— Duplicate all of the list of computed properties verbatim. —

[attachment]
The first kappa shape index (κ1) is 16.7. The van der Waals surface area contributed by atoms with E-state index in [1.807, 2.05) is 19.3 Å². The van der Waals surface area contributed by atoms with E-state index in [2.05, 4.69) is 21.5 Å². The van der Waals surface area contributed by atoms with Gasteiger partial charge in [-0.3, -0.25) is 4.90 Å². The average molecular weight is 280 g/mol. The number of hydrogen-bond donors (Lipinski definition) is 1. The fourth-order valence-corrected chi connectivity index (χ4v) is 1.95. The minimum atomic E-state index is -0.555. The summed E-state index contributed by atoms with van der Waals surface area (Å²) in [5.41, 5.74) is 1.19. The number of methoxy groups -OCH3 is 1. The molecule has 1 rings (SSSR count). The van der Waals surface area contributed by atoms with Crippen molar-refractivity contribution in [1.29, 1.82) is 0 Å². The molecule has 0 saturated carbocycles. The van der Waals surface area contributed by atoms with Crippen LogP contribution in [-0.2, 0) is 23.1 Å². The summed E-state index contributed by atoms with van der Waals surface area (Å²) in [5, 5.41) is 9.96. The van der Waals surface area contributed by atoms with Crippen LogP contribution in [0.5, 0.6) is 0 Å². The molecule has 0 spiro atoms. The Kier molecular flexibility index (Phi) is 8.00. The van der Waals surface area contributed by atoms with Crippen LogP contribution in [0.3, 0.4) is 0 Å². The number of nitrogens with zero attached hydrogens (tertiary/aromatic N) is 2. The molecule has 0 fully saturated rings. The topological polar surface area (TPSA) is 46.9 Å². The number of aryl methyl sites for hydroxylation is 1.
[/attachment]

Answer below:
The first kappa shape index (κ1) is 16.7. The van der Waals surface area contributed by atoms with E-state index in [1.807, 2.05) is 19.3 Å². The van der Waals surface area contributed by atoms with E-state index in [2.05, 4.69) is 21.5 Å². The van der Waals surface area contributed by atoms with Gasteiger partial charge in [-0.3, -0.25) is 4.90 Å². The average molecular weight is 280 g/mol. The number of hydrogen-bond donors (Lipinski definition) is 1. The fourth-order valence-corrected chi connectivity index (χ4v) is 1.95. The minimum atomic E-state index is -0.555. The summed E-state index contributed by atoms with van der Waals surface area (Å²) in [5.41, 5.74) is 1.19. The number of methoxy groups -OCH3 is 1. The molecule has 1 rings (SSSR count). The van der Waals surface area contributed by atoms with Crippen molar-refractivity contribution in [1.29, 1.82) is 0 Å². The molecule has 0 saturated carbocycles. The van der Waals surface area contributed by atoms with Crippen LogP contribution in [-0.2, 0) is 23.1 Å². The summed E-state index contributed by atoms with van der Waals surface area (Å²) in [5, 5.41) is 9.96. The van der Waals surface area contributed by atoms with Crippen LogP contribution in [0.5, 0.6) is 0 Å². The molecule has 0 spiro atoms. The Kier molecular flexibility index (Phi) is 8.00. The van der Waals surface area contributed by atoms with Crippen LogP contribution in [0.3, 0.4) is 0 Å². The number of nitrogens with zero attached hydrogens (tertiary/aromatic N) is 2. The molecule has 0 fully saturated rings. The topological polar surface area (TPSA) is 46.9 Å². The number of aryl methyl sites for hydroxylation is 1.